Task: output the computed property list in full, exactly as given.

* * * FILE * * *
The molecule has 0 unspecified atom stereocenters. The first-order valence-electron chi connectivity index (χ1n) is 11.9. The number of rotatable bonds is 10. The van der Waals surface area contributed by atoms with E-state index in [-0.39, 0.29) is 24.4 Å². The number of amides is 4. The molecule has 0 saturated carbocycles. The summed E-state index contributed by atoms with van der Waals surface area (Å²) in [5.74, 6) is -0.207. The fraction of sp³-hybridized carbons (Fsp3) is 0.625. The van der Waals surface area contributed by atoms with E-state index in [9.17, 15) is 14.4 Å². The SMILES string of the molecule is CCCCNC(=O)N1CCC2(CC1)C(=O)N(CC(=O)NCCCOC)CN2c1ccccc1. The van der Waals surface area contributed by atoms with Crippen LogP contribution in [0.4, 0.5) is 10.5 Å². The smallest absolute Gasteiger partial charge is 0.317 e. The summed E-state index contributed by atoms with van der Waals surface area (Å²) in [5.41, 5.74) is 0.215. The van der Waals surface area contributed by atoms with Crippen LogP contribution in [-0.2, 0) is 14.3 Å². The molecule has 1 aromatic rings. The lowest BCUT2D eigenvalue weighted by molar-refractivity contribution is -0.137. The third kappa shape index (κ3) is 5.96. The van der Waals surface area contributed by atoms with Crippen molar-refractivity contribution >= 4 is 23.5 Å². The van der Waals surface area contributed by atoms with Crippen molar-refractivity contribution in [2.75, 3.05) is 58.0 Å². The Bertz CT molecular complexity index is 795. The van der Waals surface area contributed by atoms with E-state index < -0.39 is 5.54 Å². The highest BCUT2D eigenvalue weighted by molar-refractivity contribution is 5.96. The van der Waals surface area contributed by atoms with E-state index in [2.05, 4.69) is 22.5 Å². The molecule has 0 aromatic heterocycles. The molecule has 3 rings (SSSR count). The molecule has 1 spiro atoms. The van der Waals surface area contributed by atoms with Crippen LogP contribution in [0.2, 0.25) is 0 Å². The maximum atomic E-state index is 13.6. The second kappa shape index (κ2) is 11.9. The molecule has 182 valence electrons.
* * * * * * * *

The molecule has 0 unspecified atom stereocenters. The first-order valence-electron chi connectivity index (χ1n) is 11.9. The number of rotatable bonds is 10. The van der Waals surface area contributed by atoms with E-state index in [-0.39, 0.29) is 24.4 Å². The number of amides is 4. The molecule has 0 saturated carbocycles. The summed E-state index contributed by atoms with van der Waals surface area (Å²) in [5.74, 6) is -0.207. The fraction of sp³-hybridized carbons (Fsp3) is 0.625. The van der Waals surface area contributed by atoms with E-state index in [9.17, 15) is 14.4 Å². The SMILES string of the molecule is CCCCNC(=O)N1CCC2(CC1)C(=O)N(CC(=O)NCCCOC)CN2c1ccccc1. The van der Waals surface area contributed by atoms with Crippen LogP contribution in [0.4, 0.5) is 10.5 Å². The smallest absolute Gasteiger partial charge is 0.317 e. The summed E-state index contributed by atoms with van der Waals surface area (Å²) in [5.41, 5.74) is 0.215. The van der Waals surface area contributed by atoms with Crippen LogP contribution in [-0.2, 0) is 14.3 Å². The molecule has 1 aromatic rings. The lowest BCUT2D eigenvalue weighted by molar-refractivity contribution is -0.137. The third kappa shape index (κ3) is 5.96. The van der Waals surface area contributed by atoms with Crippen molar-refractivity contribution >= 4 is 23.5 Å². The van der Waals surface area contributed by atoms with Crippen molar-refractivity contribution in [2.75, 3.05) is 58.0 Å². The Bertz CT molecular complexity index is 795. The van der Waals surface area contributed by atoms with E-state index < -0.39 is 5.54 Å². The highest BCUT2D eigenvalue weighted by molar-refractivity contribution is 5.96. The van der Waals surface area contributed by atoms with E-state index in [2.05, 4.69) is 22.5 Å². The molecule has 0 aromatic heterocycles. The molecule has 3 rings (SSSR count). The molecule has 1 spiro atoms. The van der Waals surface area contributed by atoms with Crippen LogP contribution in [0.2, 0.25) is 0 Å². The maximum atomic E-state index is 13.6. The second kappa shape index (κ2) is 11.9. The molecule has 182 valence electrons.